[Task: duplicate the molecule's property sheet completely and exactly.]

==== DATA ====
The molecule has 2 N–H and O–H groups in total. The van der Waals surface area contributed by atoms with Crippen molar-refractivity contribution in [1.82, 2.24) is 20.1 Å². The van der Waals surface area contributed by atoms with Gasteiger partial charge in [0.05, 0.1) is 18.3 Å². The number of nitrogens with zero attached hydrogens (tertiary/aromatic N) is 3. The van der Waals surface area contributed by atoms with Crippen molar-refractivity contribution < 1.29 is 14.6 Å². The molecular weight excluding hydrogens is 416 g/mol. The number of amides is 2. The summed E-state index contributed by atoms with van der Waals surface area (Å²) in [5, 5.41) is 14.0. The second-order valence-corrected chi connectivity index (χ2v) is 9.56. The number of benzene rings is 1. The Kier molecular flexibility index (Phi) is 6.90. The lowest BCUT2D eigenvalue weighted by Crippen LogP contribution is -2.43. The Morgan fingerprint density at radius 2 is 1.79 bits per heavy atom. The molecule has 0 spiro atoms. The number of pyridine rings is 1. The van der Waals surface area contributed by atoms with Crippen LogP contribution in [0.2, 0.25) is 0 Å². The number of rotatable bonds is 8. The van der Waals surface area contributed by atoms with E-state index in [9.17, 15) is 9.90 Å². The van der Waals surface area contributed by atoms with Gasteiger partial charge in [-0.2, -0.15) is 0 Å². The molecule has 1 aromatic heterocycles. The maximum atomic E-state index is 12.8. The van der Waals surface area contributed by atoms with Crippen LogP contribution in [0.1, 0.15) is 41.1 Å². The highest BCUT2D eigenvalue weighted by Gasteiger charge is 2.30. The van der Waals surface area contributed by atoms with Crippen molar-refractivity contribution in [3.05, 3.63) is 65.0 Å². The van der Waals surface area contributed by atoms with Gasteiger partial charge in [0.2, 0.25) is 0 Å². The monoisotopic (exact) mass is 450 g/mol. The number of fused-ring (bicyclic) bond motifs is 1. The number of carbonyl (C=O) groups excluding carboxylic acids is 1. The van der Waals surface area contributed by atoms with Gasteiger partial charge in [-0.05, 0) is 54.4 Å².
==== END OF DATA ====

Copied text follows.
The molecule has 2 N–H and O–H groups in total. The van der Waals surface area contributed by atoms with Crippen molar-refractivity contribution in [1.82, 2.24) is 20.1 Å². The van der Waals surface area contributed by atoms with Gasteiger partial charge in [0.05, 0.1) is 18.3 Å². The number of nitrogens with zero attached hydrogens (tertiary/aromatic N) is 3. The van der Waals surface area contributed by atoms with Crippen molar-refractivity contribution < 1.29 is 14.6 Å². The molecular weight excluding hydrogens is 416 g/mol. The number of amides is 2. The summed E-state index contributed by atoms with van der Waals surface area (Å²) in [5, 5.41) is 14.0. The second-order valence-corrected chi connectivity index (χ2v) is 9.56. The number of benzene rings is 1. The Kier molecular flexibility index (Phi) is 6.90. The lowest BCUT2D eigenvalue weighted by Crippen LogP contribution is -2.43. The Morgan fingerprint density at radius 2 is 1.79 bits per heavy atom. The molecule has 0 spiro atoms. The number of pyridine rings is 1. The van der Waals surface area contributed by atoms with Crippen LogP contribution in [0.2, 0.25) is 0 Å². The number of rotatable bonds is 8. The van der Waals surface area contributed by atoms with E-state index in [9.17, 15) is 9.90 Å². The van der Waals surface area contributed by atoms with Gasteiger partial charge in [-0.2, -0.15) is 0 Å². The molecule has 1 aromatic heterocycles. The maximum atomic E-state index is 12.8. The van der Waals surface area contributed by atoms with Crippen LogP contribution in [0.1, 0.15) is 41.1 Å². The highest BCUT2D eigenvalue weighted by Gasteiger charge is 2.30. The van der Waals surface area contributed by atoms with Crippen molar-refractivity contribution in [3.05, 3.63) is 65.0 Å². The van der Waals surface area contributed by atoms with Gasteiger partial charge in [0.2, 0.25) is 0 Å². The monoisotopic (exact) mass is 450 g/mol. The number of fused-ring (bicyclic) bond motifs is 1. The number of carbonyl (C=O) groups excluding carboxylic acids is 1. The van der Waals surface area contributed by atoms with Gasteiger partial charge in [-0.05, 0) is 54.4 Å².